Current Status: Under-caffeinated (aka lethargic)
Food Consumed: Mini quiches
On The iPod: Infinity Guitar; Sleigh Bells
Word Count: 715 +
There always comes a time in every new writing project when the “honeymoon” period ends and you’re left feeling flat and, basically, uninspired. For a long time I struggled through these lulls in inspiration and words. I was angry with myself, and so most of the time I wasn’t much fun to be around. I punished myself murderously for the drying up of my words, for losing interest in the story, for wishing I’d never bothered to pick up the pen (or laptop, as the case may be) in the first place. Sometimes my writing block would last a few days, other times weeks. On a few occassions, it’s even been months.
How did I break through the word drought?
Back then, I honestly don’t know. I had no tricks up my sleeve. Literally. All I could manage to do was write the words when they came to me and then spend those times when they didn’t supremely pissed off at myself. I wrote, I fell in love with my words. I stopped, and then I hated them. It was a vicious cycle – and you’ll hear me refer to writer’s block in this sense a lot on this blog, because it is a vicious cycle – and I couldn’t seem to break it no matter how hard I tried to put the words on the pages.
So, what’s changed now?
A lot of things. I’m older, for a start. Not that I think age has anything to do with it, but from my aging has come experience, and I have a certain “wisdom” about the craft that I didn’t have when I started to get really serious with my writing, even a year ago. I’ve also met a lot of great people through various online communities (though mostly through Twitter and Facebook) that have helped me to hone my skills, either through encouragement or little tips that they’ve offered me along the way.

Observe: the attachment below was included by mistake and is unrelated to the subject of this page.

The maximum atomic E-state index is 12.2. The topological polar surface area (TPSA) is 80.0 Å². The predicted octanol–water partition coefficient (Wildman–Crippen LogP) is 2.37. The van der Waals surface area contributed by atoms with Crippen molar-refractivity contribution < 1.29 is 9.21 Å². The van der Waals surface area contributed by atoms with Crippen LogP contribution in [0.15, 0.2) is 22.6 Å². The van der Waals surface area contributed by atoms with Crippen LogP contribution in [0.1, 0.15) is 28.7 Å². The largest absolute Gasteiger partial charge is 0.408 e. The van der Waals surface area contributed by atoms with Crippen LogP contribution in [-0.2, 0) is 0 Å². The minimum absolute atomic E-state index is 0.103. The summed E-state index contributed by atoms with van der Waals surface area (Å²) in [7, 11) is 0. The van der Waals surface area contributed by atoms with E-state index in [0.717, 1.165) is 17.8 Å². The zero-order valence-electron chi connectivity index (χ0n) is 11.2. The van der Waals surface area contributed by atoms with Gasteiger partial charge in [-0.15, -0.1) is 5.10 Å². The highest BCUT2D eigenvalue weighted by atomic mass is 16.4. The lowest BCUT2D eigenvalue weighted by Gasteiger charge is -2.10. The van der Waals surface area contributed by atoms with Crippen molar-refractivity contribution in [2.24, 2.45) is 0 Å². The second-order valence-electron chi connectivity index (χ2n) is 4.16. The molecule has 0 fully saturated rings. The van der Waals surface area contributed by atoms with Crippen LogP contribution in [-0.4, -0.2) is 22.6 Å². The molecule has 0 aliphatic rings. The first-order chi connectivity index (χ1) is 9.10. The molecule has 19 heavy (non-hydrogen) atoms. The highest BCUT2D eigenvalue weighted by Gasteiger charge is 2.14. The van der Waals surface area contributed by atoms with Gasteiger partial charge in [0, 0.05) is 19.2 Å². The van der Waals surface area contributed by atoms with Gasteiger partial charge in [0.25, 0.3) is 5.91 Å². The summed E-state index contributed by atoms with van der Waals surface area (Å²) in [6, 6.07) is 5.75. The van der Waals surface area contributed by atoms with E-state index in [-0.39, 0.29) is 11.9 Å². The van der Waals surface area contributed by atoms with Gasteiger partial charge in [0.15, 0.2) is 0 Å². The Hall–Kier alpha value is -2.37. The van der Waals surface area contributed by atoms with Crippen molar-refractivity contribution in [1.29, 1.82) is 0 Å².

Mostly, though, my attitude towards my writing, and writing in general, has changed. I attended my first writing conference in May, and the day of workshops really helped open my eyes about where I was headed and what I wanted to get out of my writing. Now I’m more serious about my writing than I’ve ever been before, and I know through the experience of the workshops and the feedback I have received from my writing peers that I have the skills to take me as far in the publishing industry as I want to go – I have confidence, and that’s something I’ve not had until now.
Confidence is truly a writer’s best friend. Without it, we’ll be doomed to be amateurs forever!
So, what do I do when the inspiration fades?
I take my iPod and my novel’s playlist and I lie on the bed and just listen. I’ve chosen that particular list of music for a reason, so if it doesn’t inspire me to re-visit my novel then there’s no point even having the playlist, because that’s the only reason to create one in the first place.
I look over my visual inspiration posts on my blog and then I close my eyes and let my mind wander. If I’m really stuck I’ll turn my playlist on and just stare at the pictures so that I’m saturated with inspiration from both mediums.
I tweet or email or text or call – or all of the above! – my critique partner and let her know where I’m stuck and ask for suggestions. Sometimes the best medicine for a slow scene is a once-over by another set of eyes.
I write a poem from the POV of my characters. This is something I’ve only started to do (at the suggestion of my CP), and I’m having marvellous results with it. I promise to post the poems once they are finished, but to tell you the truth, I don’t even have one complete yet because I’ve rushed back to the manuscript so fast! (At least it’s working!)
What do you do when “The Block” sets in? Please share any tricks and tips you may have for beating writer’s block so I can add them to my list!